Washed rockhoppers get ready for release

By Katrine Herian, Mon, 18/04/2011 - 21:17
Sunday afternoon - the construction of a ‘release pool’ was completed after three days’ intensive work. All washed penguins will be brought here to be swum and fed before they are to be released back into the wild. "It has been a logistical challenge getting this facility up and running," reported  SANCCOBs Logistical Manager Mariëtte Hopley. "We wanted it close to the rehab shed but the ground was too uneven, so we had to relocate them."  The pools are designed to have an area with pebbles so that the washed penguins can dry off and preen in between swimming and feeding. All of the 400 plus rockhoppers now at the release pool were brought down from the rehab centre by tractor and trailer. It was a humid, hot day on Tristan and the penguins took to the water with visible relief at being able to cool down and swim in the spacious pools. The strongest penguins were darting and diving underwater and washed vigorously for a good ten minutes before clambering out on the pool ramps. To date 3,718 penguins have been admitted to the rehab centre, 2,378 have died at the centre and 24 penguins have been released.  it is hoped that up to 200 penguins will be released back into the wild in the next few days. The experts from SANCCOB are scheduled to leave on 23 April  on the ‘Ivan Papanin’. With more than 1,300 penguins still remaining at the rehab centre, SANCCOB have submitted a Plan of Action to the Tristan Administration for the management of the rehab operation until it is completed. The first 69 to be washed will hopefully be able to join the 24 individuals so far released back to wild. The RSPB (BirdLife in the UK) have started the Nightingale Island disaster fighting fund. Your donation will be used to help the penguins and other wildlife affected by the oil. Your support will also be used to fund follow-up monitoring and to assess the full impact of this disaster.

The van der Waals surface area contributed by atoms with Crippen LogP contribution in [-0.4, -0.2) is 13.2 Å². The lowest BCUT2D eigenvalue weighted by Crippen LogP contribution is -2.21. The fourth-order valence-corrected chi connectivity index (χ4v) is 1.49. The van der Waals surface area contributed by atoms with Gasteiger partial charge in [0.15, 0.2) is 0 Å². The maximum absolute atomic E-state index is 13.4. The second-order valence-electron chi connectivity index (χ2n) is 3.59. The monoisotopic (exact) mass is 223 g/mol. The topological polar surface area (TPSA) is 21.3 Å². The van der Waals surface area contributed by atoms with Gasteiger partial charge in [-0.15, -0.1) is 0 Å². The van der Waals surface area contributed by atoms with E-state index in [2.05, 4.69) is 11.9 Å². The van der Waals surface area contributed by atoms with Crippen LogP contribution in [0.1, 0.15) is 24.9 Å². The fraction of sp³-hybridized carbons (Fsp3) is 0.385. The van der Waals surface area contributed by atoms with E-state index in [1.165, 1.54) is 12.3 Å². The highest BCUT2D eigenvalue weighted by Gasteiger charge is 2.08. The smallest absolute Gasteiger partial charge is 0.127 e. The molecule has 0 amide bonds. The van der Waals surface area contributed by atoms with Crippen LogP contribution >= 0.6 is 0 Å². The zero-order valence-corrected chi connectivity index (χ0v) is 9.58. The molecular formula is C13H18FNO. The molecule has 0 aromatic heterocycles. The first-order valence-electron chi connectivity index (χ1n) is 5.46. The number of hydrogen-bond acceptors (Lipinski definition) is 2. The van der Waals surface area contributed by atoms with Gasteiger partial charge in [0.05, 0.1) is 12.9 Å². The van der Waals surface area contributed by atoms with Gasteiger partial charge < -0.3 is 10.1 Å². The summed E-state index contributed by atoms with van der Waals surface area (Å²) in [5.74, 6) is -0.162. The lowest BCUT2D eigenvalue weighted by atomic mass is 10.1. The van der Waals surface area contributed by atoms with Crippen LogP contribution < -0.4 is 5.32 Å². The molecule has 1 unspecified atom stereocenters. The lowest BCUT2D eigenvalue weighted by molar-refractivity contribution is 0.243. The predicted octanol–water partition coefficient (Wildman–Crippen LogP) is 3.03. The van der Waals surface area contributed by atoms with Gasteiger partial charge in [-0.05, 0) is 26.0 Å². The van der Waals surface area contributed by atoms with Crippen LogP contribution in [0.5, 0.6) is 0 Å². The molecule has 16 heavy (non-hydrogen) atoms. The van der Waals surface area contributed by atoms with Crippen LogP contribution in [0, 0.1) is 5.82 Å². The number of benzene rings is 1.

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Comments

Hello Katrine, thank you for the regular posts. Its obvious that the islanders in particular and SANCCOB have devoted themselves to caring for these poor birds. So many of the rockhoppers have died in the last 7-10 days, do we have any idea why ?

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